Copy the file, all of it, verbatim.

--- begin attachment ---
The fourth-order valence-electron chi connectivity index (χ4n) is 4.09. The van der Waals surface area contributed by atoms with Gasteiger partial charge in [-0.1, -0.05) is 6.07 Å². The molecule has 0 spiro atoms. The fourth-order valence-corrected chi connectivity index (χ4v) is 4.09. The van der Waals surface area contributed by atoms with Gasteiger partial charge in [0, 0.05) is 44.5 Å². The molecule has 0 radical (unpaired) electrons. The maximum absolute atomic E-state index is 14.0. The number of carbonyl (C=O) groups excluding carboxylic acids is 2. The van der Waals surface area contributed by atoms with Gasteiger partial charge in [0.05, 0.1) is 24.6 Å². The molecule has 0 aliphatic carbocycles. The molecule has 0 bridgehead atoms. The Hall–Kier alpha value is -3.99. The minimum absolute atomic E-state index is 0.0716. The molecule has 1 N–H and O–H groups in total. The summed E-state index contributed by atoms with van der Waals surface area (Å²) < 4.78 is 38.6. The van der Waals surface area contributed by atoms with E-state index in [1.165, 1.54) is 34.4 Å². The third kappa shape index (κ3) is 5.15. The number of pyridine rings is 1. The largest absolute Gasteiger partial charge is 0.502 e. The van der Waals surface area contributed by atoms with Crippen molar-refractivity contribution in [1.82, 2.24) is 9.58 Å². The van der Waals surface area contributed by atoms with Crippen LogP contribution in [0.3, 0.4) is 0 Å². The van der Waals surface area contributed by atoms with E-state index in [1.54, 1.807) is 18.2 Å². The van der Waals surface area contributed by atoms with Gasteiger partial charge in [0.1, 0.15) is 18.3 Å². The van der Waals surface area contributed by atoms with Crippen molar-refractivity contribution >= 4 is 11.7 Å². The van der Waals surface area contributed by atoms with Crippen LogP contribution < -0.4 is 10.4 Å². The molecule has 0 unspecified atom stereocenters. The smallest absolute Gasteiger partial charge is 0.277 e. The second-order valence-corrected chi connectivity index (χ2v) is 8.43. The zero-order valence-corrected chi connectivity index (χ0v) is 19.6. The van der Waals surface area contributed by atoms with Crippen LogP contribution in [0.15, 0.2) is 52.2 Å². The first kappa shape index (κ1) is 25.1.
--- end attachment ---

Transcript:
The fourth-order valence-electron chi connectivity index (χ4n) is 4.09. The van der Waals surface area contributed by atoms with Gasteiger partial charge in [-0.1, -0.05) is 6.07 Å². The molecule has 0 spiro atoms. The fourth-order valence-corrected chi connectivity index (χ4v) is 4.09. The van der Waals surface area contributed by atoms with Gasteiger partial charge in [0, 0.05) is 44.5 Å². The molecule has 0 radical (unpaired) electrons. The maximum absolute atomic E-state index is 14.0. The number of carbonyl (C=O) groups excluding carboxylic acids is 2. The van der Waals surface area contributed by atoms with Gasteiger partial charge in [0.05, 0.1) is 24.6 Å². The molecule has 0 aliphatic carbocycles. The molecule has 0 bridgehead atoms. The Hall–Kier alpha value is -3.99. The minimum absolute atomic E-state index is 0.0716. The molecule has 1 N–H and O–H groups in total. The summed E-state index contributed by atoms with van der Waals surface area (Å²) < 4.78 is 38.6. The van der Waals surface area contributed by atoms with E-state index in [1.165, 1.54) is 34.4 Å². The third kappa shape index (κ3) is 5.15. The number of pyridine rings is 1. The largest absolute Gasteiger partial charge is 0.502 e. The van der Waals surface area contributed by atoms with Crippen molar-refractivity contribution in [1.82, 2.24) is 9.58 Å². The van der Waals surface area contributed by atoms with Crippen LogP contribution in [0.3, 0.4) is 0 Å². The van der Waals surface area contributed by atoms with E-state index in [1.54, 1.807) is 18.2 Å². The van der Waals surface area contributed by atoms with Gasteiger partial charge in [0.1, 0.15) is 18.3 Å². The van der Waals surface area contributed by atoms with Crippen molar-refractivity contribution >= 4 is 11.7 Å². The van der Waals surface area contributed by atoms with Crippen LogP contribution < -0.4 is 10.4 Å². The molecule has 0 unspecified atom stereocenters. The smallest absolute Gasteiger partial charge is 0.277 e. The second-order valence-corrected chi connectivity index (χ2v) is 8.43. The zero-order valence-corrected chi connectivity index (χ0v) is 19.6. The van der Waals surface area contributed by atoms with Crippen LogP contribution in [0.15, 0.2) is 52.2 Å². The first kappa shape index (κ1) is 25.1.